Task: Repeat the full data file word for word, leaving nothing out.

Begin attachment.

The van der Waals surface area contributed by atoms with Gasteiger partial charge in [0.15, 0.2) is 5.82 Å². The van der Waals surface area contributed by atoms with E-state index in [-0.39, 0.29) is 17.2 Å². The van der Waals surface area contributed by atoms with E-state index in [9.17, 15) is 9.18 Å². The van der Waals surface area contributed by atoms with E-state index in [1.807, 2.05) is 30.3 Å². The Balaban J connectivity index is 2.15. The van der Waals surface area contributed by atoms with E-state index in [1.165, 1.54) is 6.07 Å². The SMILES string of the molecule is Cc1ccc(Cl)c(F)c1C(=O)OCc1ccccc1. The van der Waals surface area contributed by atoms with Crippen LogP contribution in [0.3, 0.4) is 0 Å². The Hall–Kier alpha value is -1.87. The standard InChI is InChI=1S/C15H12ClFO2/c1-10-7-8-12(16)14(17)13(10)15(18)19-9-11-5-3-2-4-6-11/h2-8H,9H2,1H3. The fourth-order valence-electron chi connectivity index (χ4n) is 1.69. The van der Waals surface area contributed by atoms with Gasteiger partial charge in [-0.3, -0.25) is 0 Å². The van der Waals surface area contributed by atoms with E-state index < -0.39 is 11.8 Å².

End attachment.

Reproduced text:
The van der Waals surface area contributed by atoms with Gasteiger partial charge in [0.15, 0.2) is 5.82 Å². The van der Waals surface area contributed by atoms with E-state index in [-0.39, 0.29) is 17.2 Å². The van der Waals surface area contributed by atoms with E-state index in [9.17, 15) is 9.18 Å². The van der Waals surface area contributed by atoms with E-state index in [1.807, 2.05) is 30.3 Å². The Balaban J connectivity index is 2.15. The van der Waals surface area contributed by atoms with E-state index in [1.165, 1.54) is 6.07 Å². The SMILES string of the molecule is Cc1ccc(Cl)c(F)c1C(=O)OCc1ccccc1. The van der Waals surface area contributed by atoms with Crippen LogP contribution in [0.3, 0.4) is 0 Å². The Hall–Kier alpha value is -1.87. The standard InChI is InChI=1S/C15H12ClFO2/c1-10-7-8-12(16)14(17)13(10)15(18)19-9-11-5-3-2-4-6-11/h2-8H,9H2,1H3. The fourth-order valence-electron chi connectivity index (χ4n) is 1.69. The van der Waals surface area contributed by atoms with Gasteiger partial charge in [-0.3, -0.25) is 0 Å². The van der Waals surface area contributed by atoms with E-state index < -0.39 is 11.8 Å².